Hey there, time traveller!
This article was published 6/3/2021 (328 days ago), so information in it may no longer be current.
The blog Jessica Moorhouse started about a decade ago wasn’t motivated by anything other than wanting to chronicle her quest to become more financially literate.
Fresh out of university with a degree in film, she couldn’t find work in her field. So she got a job in sales and marketing. "But I was always fascinated by the world of money, and I wanted to learn more," says the 34-year-old Torontonian.
And personal finance blogs were particularly appealing, often written by women who were "so open about their own finances," she adds.
"So I thought, ‘I want to jump on this train too… and it was really just about being part of this new community."
Never did Moorhouse imagine blogging about money would evolve into a career as social media influencer.
Yet here she is today, the host of the popular More Money Podcast with tens of thousands of followers on other platforms too like Instagram, Twitter and YouTube.
Posting videos about how to file taxes online using a popular tax preparation software, or promoting via Facebook, a podcast featuring an interview with a female author of a book on holistic wealth planning, Moorhouse has long since left her office job to become a full-time influencer.
She’s in good company.
According to a 2019 report by Klear, a social media marketing platform, almost eight in 10 social media influencers are women. It also found that despite dominating the field, women still receive less compensation than men.
Yet while Reddit’s wallstreetbets and other testosterone-laden social media focused on speculative trading have garnered all the attention with their shenanigans in recent weeks, Moorhouse and other women influencers in personal finance have long been offering a more down-to-earth approach to advice about money.
As International Women’s Day approaches on Monday, celebrating women and gender equality, social media — despite often being a venue for a cacophony of unsavoury ideas clamouring to be heard — has actually empowered women to share stories about budgeting, debt repayment and investing.
"Definitely on the personal finance side, there seems be a lot more women using social media to their advantage," says Kelley Keehn, a personal finance educator and author of the recently updated book ‘Talk Money to Me: How to save, spend, and feel good about your money during COVID and other times of financial distress’.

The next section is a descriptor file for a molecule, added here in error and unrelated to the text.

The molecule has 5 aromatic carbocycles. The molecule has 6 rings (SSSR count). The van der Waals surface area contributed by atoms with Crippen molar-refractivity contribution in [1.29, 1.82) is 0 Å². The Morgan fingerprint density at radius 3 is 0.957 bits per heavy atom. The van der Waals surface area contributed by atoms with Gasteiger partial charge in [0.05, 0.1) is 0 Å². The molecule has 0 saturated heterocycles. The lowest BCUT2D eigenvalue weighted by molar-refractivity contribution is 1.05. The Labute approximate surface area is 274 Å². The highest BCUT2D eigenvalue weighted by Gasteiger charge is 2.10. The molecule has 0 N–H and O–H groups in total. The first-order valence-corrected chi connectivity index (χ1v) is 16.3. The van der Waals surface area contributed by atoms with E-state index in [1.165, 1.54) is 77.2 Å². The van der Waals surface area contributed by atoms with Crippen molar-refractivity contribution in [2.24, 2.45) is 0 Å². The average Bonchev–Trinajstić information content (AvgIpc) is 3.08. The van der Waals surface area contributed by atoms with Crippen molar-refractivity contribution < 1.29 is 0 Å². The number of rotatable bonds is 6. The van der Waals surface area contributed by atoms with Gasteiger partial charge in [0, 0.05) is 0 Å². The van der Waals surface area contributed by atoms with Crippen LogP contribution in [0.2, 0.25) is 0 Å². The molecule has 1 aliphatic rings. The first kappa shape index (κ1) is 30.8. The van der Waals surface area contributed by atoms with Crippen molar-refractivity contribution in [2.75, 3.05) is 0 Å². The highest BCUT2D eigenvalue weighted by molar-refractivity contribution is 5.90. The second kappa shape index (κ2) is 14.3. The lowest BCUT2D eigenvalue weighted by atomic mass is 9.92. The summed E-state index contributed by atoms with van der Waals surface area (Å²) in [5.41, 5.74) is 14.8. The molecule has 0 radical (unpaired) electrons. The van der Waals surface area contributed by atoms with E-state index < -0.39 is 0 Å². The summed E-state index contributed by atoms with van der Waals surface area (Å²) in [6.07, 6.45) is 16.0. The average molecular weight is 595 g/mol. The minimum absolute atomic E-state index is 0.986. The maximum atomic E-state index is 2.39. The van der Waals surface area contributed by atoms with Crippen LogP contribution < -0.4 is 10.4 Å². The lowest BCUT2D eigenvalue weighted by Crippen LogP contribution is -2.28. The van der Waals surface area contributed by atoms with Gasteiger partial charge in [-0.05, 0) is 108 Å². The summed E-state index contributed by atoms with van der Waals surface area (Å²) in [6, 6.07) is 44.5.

Keehn adds she is "very active" on social media, but further notes she shies away from the ‘influencer’ title.
"Where I would differentiate myself is I actually worked in the financial industry and did sit across the table from clients for a decade." As such, she largely uses platforms to promote her books and events she hosts, opposed to talking about her own finances while promoting goods and services of third parties.
Indeed, being an influencer involves a mix of advice based on personal experience carefully blended with marketing products and services.
Companies — financial firms included — often compensate influencers for ‘reviewing’ their products and services. In the gig economy era, in which young adults have struggled to find nine-to-five job security, influencers have become ubiquitous. So much so that the federal government now regulates the activity through the Competition Act, requiring influencers to disclose relationships with organizations compensating them, be it with money or free stuff.
But the federal Competition Bureau warns consumers must be vigilant when viewing social media content, always asking themselves whether individuals are offering honest opinions, or speaking glowingly of a product because they’re being paid.
"It’s best to take online reviews with a grain of salt," the Competition Bureau stated in an email to the Free Press.
Of course the same rule applies for any personal finance guidance — new or old media. After all, the industry is in the business of profiting off advice about money.
The potential conflict is not lost on Moorhouse, who earns a sizable portion of revenue from brand partnerships but is careful to only promote things that align with her values.
"I say ‘no’ to a lot of offers," adds Moorhouse, also a trained financial counsellor.
"The worst thing you can do is promote something for money and your audience gets turned off because it conflicts with what you’ve been talking for years."
Given influencers’ economic clout comes from their legions of followers, pitching a bad product could spell doom for credibility.
For that reason alone, many Canadian women taking about finances via social media often see their role as educators rather than influencers.
That includes Janine Rogan, 29, a finance writer, speaker and tax specialist, who blogs and actively posts about money on Instagram and, increasingly, on TikTok.
"I love teaching and helping people understand their money, and social media are a way to do so."
Yet what makes these platforms so powerful as financial literacy tools also comes with a word for caution from those adept at using it.
"It is a great way to share information with a large audience of people."
But the emphasis on the ‘personal’ in ‘personal finance’ can pose challenges, adds Rogan, an accountant.
"There are lots of individual nuances that need to be considered as personal finance is not one size fits all."